E-Scooter Injuries Pile-Up Across the Country and in RI - Drunk, Underage and No Helmets
Thursday, January 31, 2019
E-Scooters are a combination of one of the newest iterations of the transformation of personal transportation, and a dangerous play toy that can pose a threat to the rider, pedestrian, and be a personal injury lawyer’s dream.
A study published in the Journal of the American Medical Association (JAMA) by the University of California at Los Angeles (UCLA) found that over 10 percent of the injured were under 18 — the required age to operate the e-scooters — some taken to emergency rooms were as young as 8-years-old.
The study was based on data from just two hospitals — two emergency departments affiliated with the University of California, Los Angeles (UCLA), Ronald Reagan UCLA Medical Center and UCLA Medical Center–Santa Monica -- during a one year period between September 1, 2017, and August 31, 2018,
“This rapidly expanding technology is a disruptive force in short-distance transportation, and policymakers seeking to understand associated risks and appropriate regulatory responses should seriously consider its effects on public health. Riders share roads with fast-moving vehicular traffic but appear to underestimate hazards; we found that 94.3% of observed riders in our community were not wearing a helmet," wrote the study's authors, Tarak K. Trivedi, MD, MS; Charles Liu, MD; and Anna Liza M. Antonio, DrPH.
GoLocal has found that at just four Rhode Island hospitals during the four-month period between October 2018 to January 2019, more than 20 e-scooter riders visited Lifespan Hospital emergency rooms. Those numbers in the Rhode Island data are limited. The search of Lifespan Hospitals’ data only included a keyword search, said David Levesque, spokesperson for Lifespan.
“[The data] is roughly the time in which the Bird and Lime scooters have been available in Providence. There is no way to determine whether these were from rented 'e-scooters' or privately owned motorized/electric scooters,” said Levesque.
According to numbers in the UCLA study, emergency room testing found that more than 5 percent injured were tested and were legally drunk.
The most common injuries were fractures (31.7%), head injuries (40.2%), and soft-tissue injuries (27.7%).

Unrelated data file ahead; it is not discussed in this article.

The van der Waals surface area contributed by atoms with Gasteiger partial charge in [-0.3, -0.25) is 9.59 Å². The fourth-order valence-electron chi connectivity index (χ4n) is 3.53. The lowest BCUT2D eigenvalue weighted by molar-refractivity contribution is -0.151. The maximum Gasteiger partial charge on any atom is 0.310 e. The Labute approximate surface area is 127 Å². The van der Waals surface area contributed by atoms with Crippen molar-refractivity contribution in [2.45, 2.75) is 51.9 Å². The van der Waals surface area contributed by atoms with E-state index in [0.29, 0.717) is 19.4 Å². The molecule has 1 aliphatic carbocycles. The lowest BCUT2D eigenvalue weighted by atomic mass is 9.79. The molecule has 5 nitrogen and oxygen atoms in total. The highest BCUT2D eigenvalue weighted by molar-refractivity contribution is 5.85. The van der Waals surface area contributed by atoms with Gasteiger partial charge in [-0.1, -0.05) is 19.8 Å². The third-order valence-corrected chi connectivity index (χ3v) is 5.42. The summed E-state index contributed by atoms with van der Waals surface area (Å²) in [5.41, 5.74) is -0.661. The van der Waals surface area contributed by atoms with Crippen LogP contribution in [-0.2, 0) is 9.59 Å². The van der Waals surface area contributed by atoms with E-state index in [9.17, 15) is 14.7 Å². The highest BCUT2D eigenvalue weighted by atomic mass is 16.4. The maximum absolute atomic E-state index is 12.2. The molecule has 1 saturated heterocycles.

The California data shows that 40 percent of the injuries were head injuries and those may be tied to the finding that more than 95 percent of riders were not wearing helmets.
According to the study, “While riders of electric scooters in California are required to be at least 16 years old by state law and 18 years old by company rental agreements, we found that 10.8% of electric scooter injuries were in patients younger than 18 years. This suggests that current self-enforced regulations imposed by private electric scooter companies may be inadequate.”
“Although California law required helmet use while operating electric scooters during the entire study period, only 4.4% of injured scooter riders were documented to be wearing a helmet. A newly passed California law will make helmet use optional for electric scooter riders older than 18 years on January 1, 2019; it is unclear how this change in policy will affect rider practices and injury patterns."
Providence confirmed that the City of Providence is claiming to be indemnified via its agreement with operators in the City, as contained in the scooter applicant language:
"As a condition of authorization, the Applicant agrees to indemnify and hold harmless the City, its officers, employees and agents from and against any and all lost arising out of, resulting from, or in any manner caused by the presence, location, use, operation, installation, maintenance, placement, or removal of scooters, or by the acts or omissions of the employees or, agents of the Applicant in connection with the scooters. The City of Providence does not require scooter users over the age of 15 to wear helmets. If the applicant requires helmets, all liability for their customers’ failure to comply with this requirement is assumed by the Applicant."
In an interview with GoLocalProv in October, Catherine Lerer, who is a founding attorney at McGee, Lerer and Associates in California, spoke to the other legal implications she had seen to date. She represents a number of individuals in lawsuits over injuries tied to scooters.
"We have a lot of clients -- pedestrians and riders. It looks like all the cities are following the route of the indemnification clause, which is smart to do," said Lerer. "If riders go over a pothole -- they should do that."
"The problem for riders, when you download the app, is there are draconian clauses [that prohibit riders] from suing for their injuries," said Lerer. "I have at least 20 clients, [both] riders and pedestrians."
Lerer filed what she said is the first class-action lawsuit on October 19, 2018 against Bird and Lime scooters -- and their manufacturers.
She responded to a GoLocalProv inquiry for this article and said the lawsuit is "still in the preliminary stages."
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